talking about this generationKáren North

Sociologists have long been working with different subsets of generations, most famous being the 'Baby Boomers'. In preparation for the 2018 Synod on Youth it is timely to remind ourselves of some of the key features that have been identified in terms of the generations coming of age in this period. This article paints a picture for readers unfamiliar with such classifications and makes some general remarks about how they might be applied in the UK context. Káren North lectures in Theology at St Mary's University, Twickenham, and is co-ordinator for youth ministry for the Southwark Diocese.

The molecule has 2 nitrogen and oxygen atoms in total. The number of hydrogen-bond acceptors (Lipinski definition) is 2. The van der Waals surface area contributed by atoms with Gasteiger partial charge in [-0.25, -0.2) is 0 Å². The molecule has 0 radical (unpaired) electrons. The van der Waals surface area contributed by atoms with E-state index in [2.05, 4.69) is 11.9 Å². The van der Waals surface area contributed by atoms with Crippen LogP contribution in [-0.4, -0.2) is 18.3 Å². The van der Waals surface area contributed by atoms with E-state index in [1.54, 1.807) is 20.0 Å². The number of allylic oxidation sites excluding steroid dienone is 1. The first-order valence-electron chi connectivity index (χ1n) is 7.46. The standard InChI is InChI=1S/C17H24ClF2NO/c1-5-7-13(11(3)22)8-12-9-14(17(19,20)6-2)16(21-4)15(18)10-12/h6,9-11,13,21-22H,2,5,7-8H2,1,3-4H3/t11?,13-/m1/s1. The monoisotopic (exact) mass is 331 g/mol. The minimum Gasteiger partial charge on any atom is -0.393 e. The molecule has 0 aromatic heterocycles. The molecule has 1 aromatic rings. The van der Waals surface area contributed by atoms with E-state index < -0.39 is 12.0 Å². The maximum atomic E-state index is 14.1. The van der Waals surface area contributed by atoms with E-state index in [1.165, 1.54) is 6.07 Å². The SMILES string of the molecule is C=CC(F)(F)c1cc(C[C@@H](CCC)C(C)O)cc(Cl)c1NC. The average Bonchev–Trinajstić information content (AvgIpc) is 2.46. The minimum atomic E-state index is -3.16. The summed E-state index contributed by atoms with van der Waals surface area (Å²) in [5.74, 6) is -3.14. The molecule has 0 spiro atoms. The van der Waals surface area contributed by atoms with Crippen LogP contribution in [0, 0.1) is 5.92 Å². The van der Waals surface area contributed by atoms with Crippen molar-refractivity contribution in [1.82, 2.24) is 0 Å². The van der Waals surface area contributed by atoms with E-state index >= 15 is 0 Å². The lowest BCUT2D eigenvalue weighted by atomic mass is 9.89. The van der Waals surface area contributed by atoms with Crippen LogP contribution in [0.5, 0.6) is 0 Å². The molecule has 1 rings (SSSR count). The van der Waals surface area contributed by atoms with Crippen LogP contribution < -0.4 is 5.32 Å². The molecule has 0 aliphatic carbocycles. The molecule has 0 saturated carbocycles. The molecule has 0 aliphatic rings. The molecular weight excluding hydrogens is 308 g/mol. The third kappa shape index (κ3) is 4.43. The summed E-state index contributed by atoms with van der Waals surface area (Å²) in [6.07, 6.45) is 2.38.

Young Adult defined
A good starting point is to establish what is meant by the term 'Young Adult'? Part of the problem is that it is clearly not simply a matter of identifying an age range since the word 'adult' has different connotations for different cultural traditions and societal roles. Indeed, as a relatively recent category it could be used to describe everyone from teenagers to those in their middle ages. It is evident that most young people today are far slower to complete the 'youth' stage of their lives than those of previous generations. Perhaps this is due to increased numbers of young people choosing to study at university, together with vocational choices taking place much later in life.

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